La Forge is a small geographic area (referred to as a lieu-dit) located south of La Fossardière and north of La Luzerne, near the present-day intersection of D6 and D448. It appears that some maps have the area labeled as Les Forges.


Special thanks to the Johnson family and to the Delaware Public Archives for the use of their photos of Private 1st Class Johnson.


“115th Infantry Regiment After Action Report – 29th Infantry Division – June 1944 – Battle of Normandy.” D-Day Overlord website.

Applications for Headstones, compiled 1/1/1925–6/30/1970, documenting the period c. 1776–1970. Record Group 92, Records of the Office of the Quartermaster General, 1774–1985. National Archives at Washington, D.C.

Balkoski, Joseph. Beyond the Beachhead: The 29th Infantry Division in Normandy. Revised ed. Stackpole Books, 2005.

Balkoski, Joseph. Omaha Beach: D-Day, June 6, 1944. Stackpole Books, 2004.

Binkoski, Joseph and Plaut, Arthur. The 115th Infantry Regiment in World War II. Infantry Journal Press, 1948.

“Deaths.” Wilmington Morning News, April 24, 1948. Pg. 4.

“Funeral Services Set for Cheswold Veteran.” Wilmington Morning News, April 23, 1948. Pg. 25.

Johnson, Marion L. Walter Francis Johnson Individual Military Service Record, September 28, 1946. Record Group 1325-003-053, Record of Delawareans Who Died in World War II. Delaware Public Archives, Dover, Delaware.

“Kin of Dead Dover Soldier Hears He Had Two Close Calls Before.” Journal-Every Evening, August 4, 1944. Pg. 4.

Morning reports for Company “A,” 115th Infantry Regiment. June and July 1944. National Personnel Records Center, St. Louis, Missouri.

“PFC Walter Francis Johnson.” Find a Grave.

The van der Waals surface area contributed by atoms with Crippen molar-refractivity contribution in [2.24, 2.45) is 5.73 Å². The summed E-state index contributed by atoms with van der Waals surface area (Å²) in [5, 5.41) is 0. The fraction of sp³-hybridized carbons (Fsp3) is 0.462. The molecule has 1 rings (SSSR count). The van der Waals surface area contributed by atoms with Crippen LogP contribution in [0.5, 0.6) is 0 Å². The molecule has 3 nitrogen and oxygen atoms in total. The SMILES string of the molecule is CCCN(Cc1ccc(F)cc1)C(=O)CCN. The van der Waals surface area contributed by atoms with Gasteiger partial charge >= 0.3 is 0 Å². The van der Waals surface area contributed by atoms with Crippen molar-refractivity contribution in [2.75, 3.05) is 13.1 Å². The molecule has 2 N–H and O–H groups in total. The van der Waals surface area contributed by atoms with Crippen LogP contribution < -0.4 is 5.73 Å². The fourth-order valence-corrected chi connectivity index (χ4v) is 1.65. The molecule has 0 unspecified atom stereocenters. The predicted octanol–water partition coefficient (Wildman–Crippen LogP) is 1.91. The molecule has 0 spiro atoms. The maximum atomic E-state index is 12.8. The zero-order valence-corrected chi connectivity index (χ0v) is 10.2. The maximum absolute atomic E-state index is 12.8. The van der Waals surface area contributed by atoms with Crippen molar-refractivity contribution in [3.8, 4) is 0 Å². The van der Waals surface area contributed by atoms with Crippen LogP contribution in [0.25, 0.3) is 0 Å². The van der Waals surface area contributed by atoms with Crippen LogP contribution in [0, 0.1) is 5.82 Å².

“Smyrna Youth Killed in France, 3 Other State Soldiers Wounded.” Journal-Every Evening, August 3, 1944. Pg. 2.

Stanton, Shelby L. World War II Order of Battle: An Encyclopedic Reference to U.S. Army Ground Forces from Battalion through Division 1939–1946. Revised ed. Stackpole Books, 2006.

“Table of Organization and Equipment No. 7-17: Infantry Rifle Company.” War Department, February 26, 1944. Military Research Service website.

“Two Delaware Soldiers Give Lives Overseas.” Journal-Every Evening, August 8, 1944. Pg. 1 and 15.

“Two Smyrna Soldiers Killed in Normandy Within 3 Days.” The Smyrna Times, August 3, 1944. Pg. 1. Courtesy of Danny E. Waite.

United States of America, Bureau of the Census. Fourteenth Census of the United States, 1920. National Archives at Washington, D.C.

United States of America, Bureau of the Census. Fifteenth Census of the United States, 1930. National Archives at Washington, D.C.  

U.S. WWII Hospital Admission Card Files, 1942-1954. Record Group 112, Records of the Office of the Surgeon General (Army), 1775–1994. National Archives at College Park, Maryland.,

World War II Army Enlistment Records. Record Group 64, Records of the National Archives and Records Administration. National Archives at College Park, Maryland.  

WWII Draft Registration Cards for Delaware, 10/16/1940–3/31/1947. Record Group 47, Records of the Selective Service System. National Archives at St. Louis, Missouri.,

Last updated on July 16, 2022